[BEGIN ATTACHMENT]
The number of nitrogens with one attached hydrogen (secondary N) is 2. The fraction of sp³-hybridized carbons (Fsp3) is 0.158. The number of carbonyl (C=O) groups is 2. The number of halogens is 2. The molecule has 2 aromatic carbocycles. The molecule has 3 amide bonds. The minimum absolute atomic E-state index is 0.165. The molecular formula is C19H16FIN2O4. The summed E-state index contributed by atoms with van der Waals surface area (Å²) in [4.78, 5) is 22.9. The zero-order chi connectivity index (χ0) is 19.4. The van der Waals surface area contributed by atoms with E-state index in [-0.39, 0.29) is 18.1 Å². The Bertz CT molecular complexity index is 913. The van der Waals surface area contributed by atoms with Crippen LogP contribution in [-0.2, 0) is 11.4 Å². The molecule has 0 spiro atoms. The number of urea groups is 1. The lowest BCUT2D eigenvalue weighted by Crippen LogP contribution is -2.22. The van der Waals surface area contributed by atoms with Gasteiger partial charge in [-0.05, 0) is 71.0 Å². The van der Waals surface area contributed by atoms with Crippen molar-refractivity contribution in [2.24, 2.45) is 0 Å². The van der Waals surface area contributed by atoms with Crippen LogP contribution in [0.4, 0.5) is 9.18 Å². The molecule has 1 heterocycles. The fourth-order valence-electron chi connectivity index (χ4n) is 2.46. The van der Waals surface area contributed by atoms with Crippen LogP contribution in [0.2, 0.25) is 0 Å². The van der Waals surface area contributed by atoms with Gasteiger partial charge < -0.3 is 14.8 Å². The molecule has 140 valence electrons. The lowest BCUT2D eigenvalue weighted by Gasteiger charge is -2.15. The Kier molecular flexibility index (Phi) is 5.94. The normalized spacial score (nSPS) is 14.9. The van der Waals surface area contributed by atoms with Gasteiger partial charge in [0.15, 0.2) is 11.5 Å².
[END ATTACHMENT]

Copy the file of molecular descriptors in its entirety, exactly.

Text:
The number of nitrogens with one attached hydrogen (secondary N) is 2. The fraction of sp³-hybridized carbons (Fsp3) is 0.158. The number of carbonyl (C=O) groups is 2. The number of halogens is 2. The molecule has 2 aromatic carbocycles. The molecule has 3 amide bonds. The minimum absolute atomic E-state index is 0.165. The molecular formula is C19H16FIN2O4. The summed E-state index contributed by atoms with van der Waals surface area (Å²) in [4.78, 5) is 22.9. The zero-order chi connectivity index (χ0) is 19.4. The van der Waals surface area contributed by atoms with E-state index in [-0.39, 0.29) is 18.1 Å². The Bertz CT molecular complexity index is 913. The van der Waals surface area contributed by atoms with Crippen LogP contribution in [-0.2, 0) is 11.4 Å². The molecule has 0 spiro atoms. The number of urea groups is 1. The lowest BCUT2D eigenvalue weighted by Crippen LogP contribution is -2.22. The van der Waals surface area contributed by atoms with Gasteiger partial charge in [-0.05, 0) is 71.0 Å². The van der Waals surface area contributed by atoms with Crippen molar-refractivity contribution in [2.24, 2.45) is 0 Å². The van der Waals surface area contributed by atoms with Crippen LogP contribution in [0.4, 0.5) is 9.18 Å². The molecule has 1 heterocycles. The fourth-order valence-electron chi connectivity index (χ4n) is 2.46. The van der Waals surface area contributed by atoms with Crippen LogP contribution in [0.2, 0.25) is 0 Å². The van der Waals surface area contributed by atoms with Gasteiger partial charge < -0.3 is 14.8 Å². The molecule has 140 valence electrons. The lowest BCUT2D eigenvalue weighted by Gasteiger charge is -2.15. The Kier molecular flexibility index (Phi) is 5.94. The normalized spacial score (nSPS) is 14.9. The van der Waals surface area contributed by atoms with Gasteiger partial charge in [0.15, 0.2) is 11.5 Å².